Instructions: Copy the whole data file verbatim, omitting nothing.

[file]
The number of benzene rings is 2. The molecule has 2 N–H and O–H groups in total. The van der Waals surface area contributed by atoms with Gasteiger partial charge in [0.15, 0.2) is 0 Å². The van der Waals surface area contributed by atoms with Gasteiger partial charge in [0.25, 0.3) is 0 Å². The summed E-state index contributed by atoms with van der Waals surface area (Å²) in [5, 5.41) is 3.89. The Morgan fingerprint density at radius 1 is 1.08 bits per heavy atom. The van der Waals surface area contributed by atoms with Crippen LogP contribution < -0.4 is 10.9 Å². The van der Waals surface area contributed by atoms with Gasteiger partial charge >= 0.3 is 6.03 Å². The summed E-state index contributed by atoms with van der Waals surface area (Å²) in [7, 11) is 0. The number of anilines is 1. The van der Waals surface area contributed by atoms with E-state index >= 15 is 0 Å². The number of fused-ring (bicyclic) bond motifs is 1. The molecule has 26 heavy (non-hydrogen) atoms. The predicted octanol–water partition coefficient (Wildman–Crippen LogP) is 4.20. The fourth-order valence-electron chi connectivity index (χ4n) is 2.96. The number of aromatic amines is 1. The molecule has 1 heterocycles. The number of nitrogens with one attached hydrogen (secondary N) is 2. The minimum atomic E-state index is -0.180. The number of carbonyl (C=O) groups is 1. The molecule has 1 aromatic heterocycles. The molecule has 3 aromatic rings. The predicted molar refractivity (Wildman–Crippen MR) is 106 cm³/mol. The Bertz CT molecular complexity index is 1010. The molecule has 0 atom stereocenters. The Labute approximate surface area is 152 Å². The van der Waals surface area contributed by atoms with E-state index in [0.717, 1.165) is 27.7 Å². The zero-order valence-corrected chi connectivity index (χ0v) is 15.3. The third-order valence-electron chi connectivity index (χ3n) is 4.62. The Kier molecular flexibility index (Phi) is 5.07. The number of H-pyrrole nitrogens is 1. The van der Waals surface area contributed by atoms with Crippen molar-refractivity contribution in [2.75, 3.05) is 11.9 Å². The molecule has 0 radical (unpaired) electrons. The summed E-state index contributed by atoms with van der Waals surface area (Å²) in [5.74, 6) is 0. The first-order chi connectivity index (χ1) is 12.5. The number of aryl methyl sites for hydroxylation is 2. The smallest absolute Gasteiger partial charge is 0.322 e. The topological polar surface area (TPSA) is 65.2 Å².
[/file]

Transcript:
The number of benzene rings is 2. The molecule has 2 N–H and O–H groups in total. The van der Waals surface area contributed by atoms with Gasteiger partial charge in [0.15, 0.2) is 0 Å². The van der Waals surface area contributed by atoms with Gasteiger partial charge in [0.25, 0.3) is 0 Å². The summed E-state index contributed by atoms with van der Waals surface area (Å²) in [5, 5.41) is 3.89. The Morgan fingerprint density at radius 1 is 1.08 bits per heavy atom. The van der Waals surface area contributed by atoms with Crippen LogP contribution < -0.4 is 10.9 Å². The van der Waals surface area contributed by atoms with Gasteiger partial charge >= 0.3 is 6.03 Å². The summed E-state index contributed by atoms with van der Waals surface area (Å²) in [7, 11) is 0. The number of anilines is 1. The van der Waals surface area contributed by atoms with E-state index >= 15 is 0 Å². The number of fused-ring (bicyclic) bond motifs is 1. The molecule has 26 heavy (non-hydrogen) atoms. The predicted octanol–water partition coefficient (Wildman–Crippen LogP) is 4.20. The fourth-order valence-electron chi connectivity index (χ4n) is 2.96. The number of aromatic amines is 1. The molecule has 1 heterocycles. The number of nitrogens with one attached hydrogen (secondary N) is 2. The minimum atomic E-state index is -0.180. The number of carbonyl (C=O) groups is 1. The molecule has 1 aromatic heterocycles. The molecule has 3 aromatic rings. The predicted molar refractivity (Wildman–Crippen MR) is 106 cm³/mol. The Bertz CT molecular complexity index is 1010. The molecule has 0 atom stereocenters. The Labute approximate surface area is 152 Å². The van der Waals surface area contributed by atoms with E-state index in [0.717, 1.165) is 27.7 Å². The zero-order valence-corrected chi connectivity index (χ0v) is 15.3. The third-order valence-electron chi connectivity index (χ3n) is 4.62. The Kier molecular flexibility index (Phi) is 5.07. The number of H-pyrrole nitrogens is 1. The van der Waals surface area contributed by atoms with Crippen molar-refractivity contribution in [2.75, 3.05) is 11.9 Å². The molecule has 0 radical (unpaired) electrons. The summed E-state index contributed by atoms with van der Waals surface area (Å²) in [5.74, 6) is 0. The first-order chi connectivity index (χ1) is 12.5. The number of aryl methyl sites for hydroxylation is 2. The smallest absolute Gasteiger partial charge is 0.322 e. The topological polar surface area (TPSA) is 65.2 Å².